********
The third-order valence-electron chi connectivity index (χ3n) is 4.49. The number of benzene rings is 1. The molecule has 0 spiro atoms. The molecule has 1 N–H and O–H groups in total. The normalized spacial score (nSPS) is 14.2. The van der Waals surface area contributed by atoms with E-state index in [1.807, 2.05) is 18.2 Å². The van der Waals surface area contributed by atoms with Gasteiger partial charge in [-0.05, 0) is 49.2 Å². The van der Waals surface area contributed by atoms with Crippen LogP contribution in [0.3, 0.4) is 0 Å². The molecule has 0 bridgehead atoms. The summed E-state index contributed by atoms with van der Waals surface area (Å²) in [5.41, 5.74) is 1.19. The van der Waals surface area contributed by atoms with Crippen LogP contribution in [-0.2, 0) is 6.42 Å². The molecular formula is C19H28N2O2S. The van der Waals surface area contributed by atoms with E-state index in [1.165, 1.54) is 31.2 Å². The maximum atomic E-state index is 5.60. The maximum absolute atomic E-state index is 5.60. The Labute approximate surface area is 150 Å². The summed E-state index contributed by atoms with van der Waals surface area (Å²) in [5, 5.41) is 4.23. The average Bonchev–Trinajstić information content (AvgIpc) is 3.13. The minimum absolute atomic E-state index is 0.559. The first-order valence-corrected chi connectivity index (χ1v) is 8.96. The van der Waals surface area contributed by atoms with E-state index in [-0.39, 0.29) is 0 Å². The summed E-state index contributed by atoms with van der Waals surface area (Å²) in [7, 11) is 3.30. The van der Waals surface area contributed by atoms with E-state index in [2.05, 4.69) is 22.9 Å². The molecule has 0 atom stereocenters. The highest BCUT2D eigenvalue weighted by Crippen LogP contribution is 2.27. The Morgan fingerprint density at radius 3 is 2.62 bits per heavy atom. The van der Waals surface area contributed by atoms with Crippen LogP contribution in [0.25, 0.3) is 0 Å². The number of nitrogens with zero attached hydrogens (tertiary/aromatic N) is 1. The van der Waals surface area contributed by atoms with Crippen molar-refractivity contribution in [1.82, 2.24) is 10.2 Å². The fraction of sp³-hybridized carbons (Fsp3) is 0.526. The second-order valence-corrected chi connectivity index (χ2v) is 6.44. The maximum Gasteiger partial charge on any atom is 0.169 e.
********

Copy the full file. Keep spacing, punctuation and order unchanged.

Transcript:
The third-order valence-electron chi connectivity index (χ3n) is 4.49. The number of benzene rings is 1. The molecule has 0 spiro atoms. The molecule has 1 N–H and O–H groups in total. The normalized spacial score (nSPS) is 14.2. The van der Waals surface area contributed by atoms with E-state index in [1.807, 2.05) is 18.2 Å². The van der Waals surface area contributed by atoms with Gasteiger partial charge in [-0.05, 0) is 49.2 Å². The van der Waals surface area contributed by atoms with Crippen LogP contribution in [0.3, 0.4) is 0 Å². The molecule has 0 bridgehead atoms. The summed E-state index contributed by atoms with van der Waals surface area (Å²) in [5.41, 5.74) is 1.19. The van der Waals surface area contributed by atoms with Crippen LogP contribution in [-0.2, 0) is 6.42 Å². The molecular formula is C19H28N2O2S. The van der Waals surface area contributed by atoms with E-state index in [1.165, 1.54) is 31.2 Å². The maximum atomic E-state index is 5.60. The maximum absolute atomic E-state index is 5.60. The Labute approximate surface area is 150 Å². The summed E-state index contributed by atoms with van der Waals surface area (Å²) in [5, 5.41) is 4.23. The average Bonchev–Trinajstić information content (AvgIpc) is 3.13. The minimum absolute atomic E-state index is 0.559. The first-order valence-corrected chi connectivity index (χ1v) is 8.96. The van der Waals surface area contributed by atoms with E-state index in [-0.39, 0.29) is 0 Å². The summed E-state index contributed by atoms with van der Waals surface area (Å²) in [7, 11) is 3.30. The van der Waals surface area contributed by atoms with E-state index in [2.05, 4.69) is 22.9 Å². The molecule has 0 atom stereocenters. The highest BCUT2D eigenvalue weighted by Crippen LogP contribution is 2.27. The Morgan fingerprint density at radius 3 is 2.62 bits per heavy atom. The van der Waals surface area contributed by atoms with Crippen LogP contribution in [0.25, 0.3) is 0 Å². The number of nitrogens with zero attached hydrogens (tertiary/aromatic N) is 1. The van der Waals surface area contributed by atoms with Crippen molar-refractivity contribution in [1.82, 2.24) is 10.2 Å². The fraction of sp³-hybridized carbons (Fsp3) is 0.526. The second-order valence-corrected chi connectivity index (χ2v) is 6.44. The maximum Gasteiger partial charge on any atom is 0.169 e.